Autoblog hasn’t had the best run of luck with Corvettes. It snowed during Stocksdale’s time with the C8, Riswick for some reason decided to drive one up Mount St. Helens, and Ramsey most recently found himself in the midst of a snowpocalyptic event driving his personal Z06. That I woke up to sub-20-degree temperatures and snow flurries just about every day the C8 was in my driveway seemed par for the course.
To make matters slightly worse, the loaner did not come with the winter tires we’d been promised. One of the wheels had been damaged and was out for repairs, so all-seasons were substituted instead. That would address the temperature problem, but not so much the snow and ice problem. My best bet was a sunny but still frigid Saturday that would no doubt offer perilous conditions on just about any surface not exposed to direct sunlight. Welcome to Michigan.
In the crisp winter air, the 6.2-liter V8 awakes with a shout. Even with the active exhaust in its tamest mode, the Corvette won’t do anything to mend your relationship with your HOA board. It doesn’t take long for the 495-horsepower small-block to settle into its characteristically nonchalant idle, but stealthy this machine is not.
Any lingering pretense of anonymity or lethargy disappears instantly when you hit the road. The engine may respond like those of Corvettes past, but everything else about the C8 is far more earnest. The dual-clutch automatic is lightning-quick, as is the front axle’s response to steering inputs. The latter is no doubt at least partially down to the engine’s relocation. Take weight off the nose and it’ll move quicker.
Quicker is an inherently relative term made even more so in my case by the weather conditions. The twisty roads west of Ann Arbor might as well be surfaced with glare ice and a half inch of loose road salt from about mid-January through March. This tends to reward a reserved approach to throttle application. Still, even judicious footwork can get the C8’s rear end squirrelly with roads in this shape.
One benefit of a low-traction environment is that everything happens more gradually, and that makes it a little easier to feel out a car’s limits. Despite the Corvette’s near-neutral balance and its eagerness to respond to helm inputs, it doesn’t feel twitchy. In fact, it’s a downright relaxed car to drive fast and a blessedly pleasant one to drive slowly.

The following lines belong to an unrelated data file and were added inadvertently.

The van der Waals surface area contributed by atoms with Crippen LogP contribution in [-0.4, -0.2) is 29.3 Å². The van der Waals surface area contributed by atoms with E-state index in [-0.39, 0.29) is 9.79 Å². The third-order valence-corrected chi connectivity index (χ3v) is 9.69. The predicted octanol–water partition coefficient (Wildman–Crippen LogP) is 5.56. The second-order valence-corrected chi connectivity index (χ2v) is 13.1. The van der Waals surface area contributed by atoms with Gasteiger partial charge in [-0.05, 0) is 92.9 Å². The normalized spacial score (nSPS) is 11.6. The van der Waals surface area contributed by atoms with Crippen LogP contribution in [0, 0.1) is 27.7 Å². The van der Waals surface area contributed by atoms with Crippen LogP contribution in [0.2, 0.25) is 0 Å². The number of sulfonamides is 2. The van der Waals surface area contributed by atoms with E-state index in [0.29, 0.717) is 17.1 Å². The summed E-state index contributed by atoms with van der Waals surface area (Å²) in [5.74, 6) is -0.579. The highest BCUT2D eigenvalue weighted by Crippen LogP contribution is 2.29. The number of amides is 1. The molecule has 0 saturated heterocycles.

Even its Sport mode isn’t overbearing, which is saying something in the context of a performance model. Plenty of commuter cars behave like angry Chihuahuas straining their leashes when you spin the dial to Sport. By comparison, the Corvette is a well-trained Shepherd. Alert, but not tense; ready, but not poised. It’s an excellent balance for a dedicated sports car.
And since the Corvette utilizes GM’s latest Magnetic Ride Control suspension, the same holds true for the ride. The pocked and occasionally ice-packed roads of southeast Michigan are problematic even in the plushest of luxury cars, but the C8’s electronically controlled dampers manage it commendably and without suffering from the small-dog-big-feet syndrome that plagues the likes of the Ford Mustang Mach 1.
The thrum of tires on asphalt and light scratches of wind over exterior plastics are constant reminders of the Corvette’s reputation as the working stiff’s supercar. The small-block contributes some rough-and-tumble charm, though it took awhile to get used to hearing that bark coming from over my shoulder, especially in the surprisingly frequent moments where the experience felt so distinctive that I actually forgot I was driving a Corvette.
The worst thing I have to say about this car is that the V8 is the odd item out in this formula. Its coarseness and relatively low redline seem at odds with the borderline-telepathic transmission and chassis response. Don’t get me wrong; it’s an excellent engine and it does its job admirably. It just feels oddly anachronistic in such a radically redefined Corvette. The high-revving, flat-plane-crank V8 in the forthcoming Z06 is going to be absolutely at home in this chassis; gee, d’ya suppose Chevy’s engineers knew that going in?
The C8 invites comparison to a wide range of cars, but the one I can’t help coming back to is the 911. Both have their rough edges, whether for the sake of hereditary obligation or merely imposed by cost. And while their engines aren’t in the same location, both are capable of phenomenal on-track performance without punishing those who want one badly enough to live with them day-to-day. And when you feel you’ve outgrown their potential, both can be traded in for a more-extreme permutation. Unless you’re a diehard manual fan, choosing between the two could be tough.
It shouldn’t surprise you at this point that the C8 continues to live up to its launch hype, but what I saw here was evidence of the new mid-engine formula’s staying power. Plenty of cars impress on first blush (See: Alfa Romeo 4C) but end up being hard to live with. The new Corvette’s blossom remains as bright and healthy as it was the day it debuted, and with Z06 and Grand Sport E-Ray still on the horizon, I’m confident that it won’t wear out its welcome any time soon. We’ll just try and get one in July next time.